MOTHER: In other words, you grow your food and income crops on one-quarter of the land and your soil crops on the other three-quarters. That would have the advantage of being sustainable, but wouldn't it end up taking as much space as conventional agriculture?
Jeavons: We think it eventually will be possible to grow all of a single individual's food, money, and compost crops in as little as 21 beds: 2,100 square feet plus path space. That's based on test yields. It may be a little optimistic; perhaps it will take 4,200 square feet. Since, however, commercial farms currently produce the average American's diet—without growing compost or income—on from 45,000 to 85,000 square feet, we're definitely talking about the miniaturization of agriculture. We've been miniaturizing electronics in the San Francisco Bay area nearby, so it's not unreasonable to expect that as we all become more sophisticated in our understanding of biological principles, we can do the same to agriculture. Of course, we didn't invent these techniques. They were used by the ancient Chinese, Mayans, Greeks, and some North Africans thousands of years ago.
Many people say there will not be enough land in the world to grow food for everyone. But if biointensive yields work out over time (that's an important qualifier; it's not going to happen right away) you could grow all the food for the United States on just its 19 million acres of lawns, golf courses, and cemeteries!
MOTHER: What biointensive projects are under way now?
Jeavons: Individuals are using our more than two dozen publications to teach themselves how to biointensively microfarm in over 100 countries. There are also several formalized teaching projects. In Mexico, the Family Planning Department is teaching biointensive techniques in 19 states under the auspices of its Menos y Mejores [Less and More] program. In Kitale, Kenya, the Manor House Agricultural Centre has a two-year apprentice-training program. In the Philippines, the Department of Education has committed to spread the method through the public school system—as a result of the work of Julian Gonsalves and the International Institute of Rural Reconstruction. There are also teaching and research programs in India, China, Togo, and Benin.
In the USSR, the 2,000 members of the Soviet Experimental Youth Gardening Complex [EMSK] voted to include biointensive practices as a major part of their program throughout their 116 acres of gardens around Moscow. At Ohio University, Steve Rioch, our East Coast Mini-Farm director, has helped obtain approval of the first four-year university-degree program, under the auspices of the botany department, with a major emphasis on biointensive minifarming.
And, of course, there are our own research gardens in Willits, California. When we first arrived, our steep-hillside soil was rated, at best, intermediate for grazing—you could hardly dent it with a spade. After our eight years here, you can sink your arm almost up to the elbow in a freshly dug bed.
MOTHER: You mentioned growing one's own crops, compost, and income. Is anyone doing that?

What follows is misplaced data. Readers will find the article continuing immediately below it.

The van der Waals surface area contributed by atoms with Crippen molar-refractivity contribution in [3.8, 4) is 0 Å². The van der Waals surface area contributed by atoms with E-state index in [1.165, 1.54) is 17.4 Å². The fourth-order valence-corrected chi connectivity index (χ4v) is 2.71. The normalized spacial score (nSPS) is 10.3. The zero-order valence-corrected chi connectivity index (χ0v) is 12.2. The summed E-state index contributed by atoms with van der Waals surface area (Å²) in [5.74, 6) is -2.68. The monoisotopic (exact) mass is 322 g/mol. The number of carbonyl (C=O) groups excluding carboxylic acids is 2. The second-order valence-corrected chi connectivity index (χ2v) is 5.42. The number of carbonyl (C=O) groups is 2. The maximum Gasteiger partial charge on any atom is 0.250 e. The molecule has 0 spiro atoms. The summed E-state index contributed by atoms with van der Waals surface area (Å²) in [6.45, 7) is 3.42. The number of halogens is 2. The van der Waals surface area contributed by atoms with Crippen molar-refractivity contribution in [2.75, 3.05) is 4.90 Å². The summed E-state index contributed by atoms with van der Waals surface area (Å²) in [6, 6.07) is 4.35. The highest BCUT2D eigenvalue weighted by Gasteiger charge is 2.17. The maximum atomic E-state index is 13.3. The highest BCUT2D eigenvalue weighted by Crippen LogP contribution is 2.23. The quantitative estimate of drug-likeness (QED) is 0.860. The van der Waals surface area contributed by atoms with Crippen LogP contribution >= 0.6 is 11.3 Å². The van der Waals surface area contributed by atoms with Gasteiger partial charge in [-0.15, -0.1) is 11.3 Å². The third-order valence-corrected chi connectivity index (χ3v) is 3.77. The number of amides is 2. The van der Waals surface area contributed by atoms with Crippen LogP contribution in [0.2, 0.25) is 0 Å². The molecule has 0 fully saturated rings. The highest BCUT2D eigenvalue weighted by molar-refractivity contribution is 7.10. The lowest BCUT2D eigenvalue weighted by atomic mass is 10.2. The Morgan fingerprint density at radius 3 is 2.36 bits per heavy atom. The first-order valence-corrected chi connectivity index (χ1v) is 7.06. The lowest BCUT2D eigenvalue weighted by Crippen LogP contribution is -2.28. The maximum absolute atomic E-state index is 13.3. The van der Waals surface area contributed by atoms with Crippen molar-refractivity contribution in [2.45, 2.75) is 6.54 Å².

Jeavons: Not yet. There are a few people living out the economic part. For instance, Kona Kai Farms in Berkeley, California, used biointensive practices to set up a minifarm that grossed $276,000 from a half acre in 1988 selling high-priced crops to restaurants. They're not yet farming in a sustainable manner, however.
Generally, our research is five to 10 years ahead of public acceptance. For example, during our first project in 1973, we realized we were using half the normal amount of water per pound of food produced. At the time, no one believed us. About five years later, though, the result was widely accepted. In 1985, we published David Duhon and Cindy Gebhart's One Circle, the book with the concepts for growing all your nutrition in the smallest area, and I think it'll be as late as 1995 before a number of people are implementing it on a routine basis.
It was just two years ago that, based on field tests and bookwork, we developed a detailed understanding of the sustainable soil-fertility concept—how you could grow all your compost on a closed-system basis. It'll probably be 1997 before that will begin to be used regularly in a significant way.
We've spent 17 years trying to develop agricultural models for obtaining the highest yields using the least resources in a manner that sustains soil fertility on a closed-system basis. Now, I think, we have most of the initial biointensive road maps needed.
MOTHER: So what's the next step?
Jeavons: One of our main emphases in the next five years will be to begin to live what we've been researching—to grow more of our food, compost, and money. Right now, we spend 75 to 80% of our people-hours on site-researching, teaching, writing, fund-raising, and corresponding with people around the world. I'm hoping that by using some new 100-square-foot growing-bed training models we're developing and by having other staff handle some of the mail and outreach, we can free up enough time to completely practice what we preach.
MOTHER: That sounds great. But do you think many other people will do something similar?